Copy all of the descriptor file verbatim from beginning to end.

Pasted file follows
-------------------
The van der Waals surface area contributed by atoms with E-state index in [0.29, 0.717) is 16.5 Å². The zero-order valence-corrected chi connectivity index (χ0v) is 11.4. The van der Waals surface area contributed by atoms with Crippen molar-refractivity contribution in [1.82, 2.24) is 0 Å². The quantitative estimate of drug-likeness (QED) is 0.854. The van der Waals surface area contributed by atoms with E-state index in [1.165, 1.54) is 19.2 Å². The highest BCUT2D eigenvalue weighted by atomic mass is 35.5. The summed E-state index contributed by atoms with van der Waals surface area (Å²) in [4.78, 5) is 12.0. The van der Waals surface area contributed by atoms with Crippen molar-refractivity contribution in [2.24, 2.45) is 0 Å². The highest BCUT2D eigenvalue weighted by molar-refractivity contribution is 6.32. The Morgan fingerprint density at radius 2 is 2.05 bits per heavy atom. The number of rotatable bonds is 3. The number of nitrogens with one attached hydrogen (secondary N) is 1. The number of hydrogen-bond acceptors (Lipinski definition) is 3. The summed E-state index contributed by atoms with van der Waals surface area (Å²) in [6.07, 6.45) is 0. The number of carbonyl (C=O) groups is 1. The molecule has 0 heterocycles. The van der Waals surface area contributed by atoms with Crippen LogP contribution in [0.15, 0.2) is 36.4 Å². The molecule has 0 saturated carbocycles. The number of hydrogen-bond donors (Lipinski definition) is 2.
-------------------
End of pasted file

The van der Waals surface area contributed by atoms with E-state index in [0.29, 0.717) is 16.5 Å². The zero-order valence-corrected chi connectivity index (χ0v) is 11.4. The van der Waals surface area contributed by atoms with Crippen molar-refractivity contribution in [1.82, 2.24) is 0 Å². The quantitative estimate of drug-likeness (QED) is 0.854. The van der Waals surface area contributed by atoms with E-state index in [1.165, 1.54) is 19.2 Å². The highest BCUT2D eigenvalue weighted by atomic mass is 35.5. The summed E-state index contributed by atoms with van der Waals surface area (Å²) in [4.78, 5) is 12.0. The van der Waals surface area contributed by atoms with Crippen molar-refractivity contribution in [2.24, 2.45) is 0 Å². The highest BCUT2D eigenvalue weighted by molar-refractivity contribution is 6.32. The Morgan fingerprint density at radius 2 is 2.05 bits per heavy atom. The number of rotatable bonds is 3. The number of nitrogens with one attached hydrogen (secondary N) is 1. The number of hydrogen-bond acceptors (Lipinski definition) is 3. The summed E-state index contributed by atoms with van der Waals surface area (Å²) in [6.07, 6.45) is 0. The number of carbonyl (C=O) groups is 1. The molecule has 0 heterocycles. The van der Waals surface area contributed by atoms with Crippen LogP contribution in [0.15, 0.2) is 36.4 Å². The molecule has 0 saturated carbocycles. The number of hydrogen-bond donors (Lipinski definition) is 2.